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What would you like your website to do for your business?

Posted on August 16, 2012
Archive : August 2012
Category : Web Solutions

So “what would you like your website to do for your business?” seems like an obvious question and its one I ALWAYS ask of clients, but interestingly most don’t know or have never thought about it.

Often we get “my site’s rubbish” or “it doesn’t work” although at the other end I do get people who are really happy with their site because they are getting page 1 Google for their business name!!

So what is a “successful site?” Well the key is to define what does “success” mean or look like to your business.

Ask yourself this: “when a visitor arrives at your site, what do you want them to do?”

Oh and by the way the answer “pick up the phone and place an order” doesn’t count. Of course we would all like that to happen, but let’s have a reality check here, just like in the real world people have to get to know, like & trust you BEFORE doing business and the digital world is no different.

Still struggling to answer the question?

Well let me help you here because actually I believe that there is a common objective for ALL business websites and that is to find out WHO came to visit, and to collect a business card, so to speak.

  1. Get visitorsBlindingly obvious maybe, but a vital one nonetheless. However, thousands of anonymous visitors count for nothing, and will not grow your business so you need to learn who visited and why.
  2. Get leads: This has got to be your top goal and there are clearly very good reasons that this is the number one strategy in B2B marketing. It’s realistic and practical. You not only collect a name and contact information, you collect information about your visitor’s business challenges. You learn WHY they came. If you can deliver what they seek, you have a lead, one you can nurture and develop.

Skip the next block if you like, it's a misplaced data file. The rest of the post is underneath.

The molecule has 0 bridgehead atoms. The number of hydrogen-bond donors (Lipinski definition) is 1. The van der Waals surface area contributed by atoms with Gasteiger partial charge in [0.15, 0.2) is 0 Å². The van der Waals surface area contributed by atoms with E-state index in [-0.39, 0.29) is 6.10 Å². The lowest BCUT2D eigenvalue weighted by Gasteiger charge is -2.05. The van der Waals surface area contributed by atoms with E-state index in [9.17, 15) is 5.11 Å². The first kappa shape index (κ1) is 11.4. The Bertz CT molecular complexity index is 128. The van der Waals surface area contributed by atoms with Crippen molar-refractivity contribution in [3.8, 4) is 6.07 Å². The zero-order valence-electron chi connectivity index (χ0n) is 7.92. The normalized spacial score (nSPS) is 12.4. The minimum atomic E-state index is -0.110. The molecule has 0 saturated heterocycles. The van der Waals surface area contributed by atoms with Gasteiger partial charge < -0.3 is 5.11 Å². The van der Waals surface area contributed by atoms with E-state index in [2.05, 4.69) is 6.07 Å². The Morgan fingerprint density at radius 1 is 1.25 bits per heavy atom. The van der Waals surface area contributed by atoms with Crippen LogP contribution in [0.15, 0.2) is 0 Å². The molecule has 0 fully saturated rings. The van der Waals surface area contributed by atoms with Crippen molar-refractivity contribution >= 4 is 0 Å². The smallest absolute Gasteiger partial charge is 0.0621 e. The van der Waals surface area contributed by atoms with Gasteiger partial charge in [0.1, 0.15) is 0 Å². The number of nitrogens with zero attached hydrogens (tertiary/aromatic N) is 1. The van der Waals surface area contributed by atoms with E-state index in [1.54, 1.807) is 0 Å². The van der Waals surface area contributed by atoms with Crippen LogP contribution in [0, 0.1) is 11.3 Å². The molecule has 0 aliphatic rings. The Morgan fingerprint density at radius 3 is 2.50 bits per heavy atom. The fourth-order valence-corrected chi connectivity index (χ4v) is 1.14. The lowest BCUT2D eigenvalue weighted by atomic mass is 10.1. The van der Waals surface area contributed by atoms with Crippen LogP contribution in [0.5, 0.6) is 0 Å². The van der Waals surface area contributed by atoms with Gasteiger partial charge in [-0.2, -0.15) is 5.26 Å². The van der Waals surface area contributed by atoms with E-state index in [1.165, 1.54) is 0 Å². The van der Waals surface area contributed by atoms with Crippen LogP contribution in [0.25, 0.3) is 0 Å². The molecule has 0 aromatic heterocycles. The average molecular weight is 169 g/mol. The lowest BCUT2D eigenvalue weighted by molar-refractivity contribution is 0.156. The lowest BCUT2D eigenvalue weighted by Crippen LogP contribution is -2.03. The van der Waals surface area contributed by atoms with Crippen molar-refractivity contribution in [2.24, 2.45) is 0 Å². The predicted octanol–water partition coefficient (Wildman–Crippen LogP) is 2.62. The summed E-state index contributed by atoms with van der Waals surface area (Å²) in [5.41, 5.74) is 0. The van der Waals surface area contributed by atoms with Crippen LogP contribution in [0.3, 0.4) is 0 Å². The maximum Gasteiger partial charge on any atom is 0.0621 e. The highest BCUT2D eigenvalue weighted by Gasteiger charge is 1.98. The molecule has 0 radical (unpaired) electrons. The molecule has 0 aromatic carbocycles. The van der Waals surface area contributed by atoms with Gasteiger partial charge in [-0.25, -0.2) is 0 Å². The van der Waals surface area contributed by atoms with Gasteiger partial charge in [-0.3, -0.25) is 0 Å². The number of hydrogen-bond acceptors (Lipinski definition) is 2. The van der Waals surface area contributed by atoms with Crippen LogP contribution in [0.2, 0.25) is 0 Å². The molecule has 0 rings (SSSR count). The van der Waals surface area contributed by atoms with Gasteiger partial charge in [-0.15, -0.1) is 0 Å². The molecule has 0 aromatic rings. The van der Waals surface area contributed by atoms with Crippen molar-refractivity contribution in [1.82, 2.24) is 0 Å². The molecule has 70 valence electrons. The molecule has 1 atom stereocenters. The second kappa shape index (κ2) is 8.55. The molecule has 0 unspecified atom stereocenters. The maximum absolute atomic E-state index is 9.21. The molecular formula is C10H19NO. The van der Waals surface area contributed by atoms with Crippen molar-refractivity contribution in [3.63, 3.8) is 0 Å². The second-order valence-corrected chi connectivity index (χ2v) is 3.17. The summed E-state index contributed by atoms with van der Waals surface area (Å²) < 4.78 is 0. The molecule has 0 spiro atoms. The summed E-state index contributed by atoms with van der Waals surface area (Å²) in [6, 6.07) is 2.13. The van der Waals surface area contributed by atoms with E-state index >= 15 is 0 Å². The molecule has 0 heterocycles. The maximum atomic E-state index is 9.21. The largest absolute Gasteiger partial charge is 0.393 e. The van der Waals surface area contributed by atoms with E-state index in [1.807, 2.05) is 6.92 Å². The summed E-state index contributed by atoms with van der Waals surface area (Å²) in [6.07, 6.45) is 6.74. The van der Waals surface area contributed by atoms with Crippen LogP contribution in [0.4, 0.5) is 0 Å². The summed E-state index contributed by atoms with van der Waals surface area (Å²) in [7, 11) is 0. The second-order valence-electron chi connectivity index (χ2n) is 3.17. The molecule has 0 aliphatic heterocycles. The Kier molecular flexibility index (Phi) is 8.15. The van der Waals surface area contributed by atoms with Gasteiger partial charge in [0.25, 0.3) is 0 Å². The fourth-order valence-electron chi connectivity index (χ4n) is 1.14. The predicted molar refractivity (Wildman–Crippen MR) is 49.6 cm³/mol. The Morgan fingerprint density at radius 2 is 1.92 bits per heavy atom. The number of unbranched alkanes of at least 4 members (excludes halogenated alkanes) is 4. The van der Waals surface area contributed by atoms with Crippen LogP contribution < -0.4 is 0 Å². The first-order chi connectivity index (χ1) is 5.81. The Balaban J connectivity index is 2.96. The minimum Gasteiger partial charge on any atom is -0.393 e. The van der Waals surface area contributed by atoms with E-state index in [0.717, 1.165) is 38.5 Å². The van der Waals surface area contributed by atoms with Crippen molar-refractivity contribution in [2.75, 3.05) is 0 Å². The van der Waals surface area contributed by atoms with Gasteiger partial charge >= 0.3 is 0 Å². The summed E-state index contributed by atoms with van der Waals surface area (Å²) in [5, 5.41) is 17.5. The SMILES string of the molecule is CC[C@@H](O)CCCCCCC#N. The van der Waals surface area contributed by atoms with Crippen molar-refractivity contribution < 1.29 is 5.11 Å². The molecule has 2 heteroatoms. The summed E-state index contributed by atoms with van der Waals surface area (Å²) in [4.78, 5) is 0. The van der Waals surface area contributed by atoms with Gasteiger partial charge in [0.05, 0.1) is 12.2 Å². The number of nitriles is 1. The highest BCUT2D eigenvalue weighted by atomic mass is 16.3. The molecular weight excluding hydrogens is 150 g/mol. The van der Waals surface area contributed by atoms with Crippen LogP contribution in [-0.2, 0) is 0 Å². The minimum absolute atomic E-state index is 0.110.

3. Get sales:Here’s the grand prize of a website objective: the visitor becomes a paying customer. However, the majority of sites do not sell off the page, so achieving this objective might involve additional strategies and additional interactions.
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Give your website a job description and prepare to succeed.

You should have no reasons, either bad or good to redo your site or even to create your first one.“I don’t like it” or  “It’s not as good as our competitors” and “We just need one” are all bad reasons.

A good reasons would be to set a clear and defined objective, a conversion of some sort. An objective creates a solid foundation for the decisions you make going forward regarding every element on every page.

So there you are. Give your site a job description and take ownership of it. The site itself can’t be stupid, but it is painfully short sighted to have a site with no clear objective.


By Caroline Endersbee

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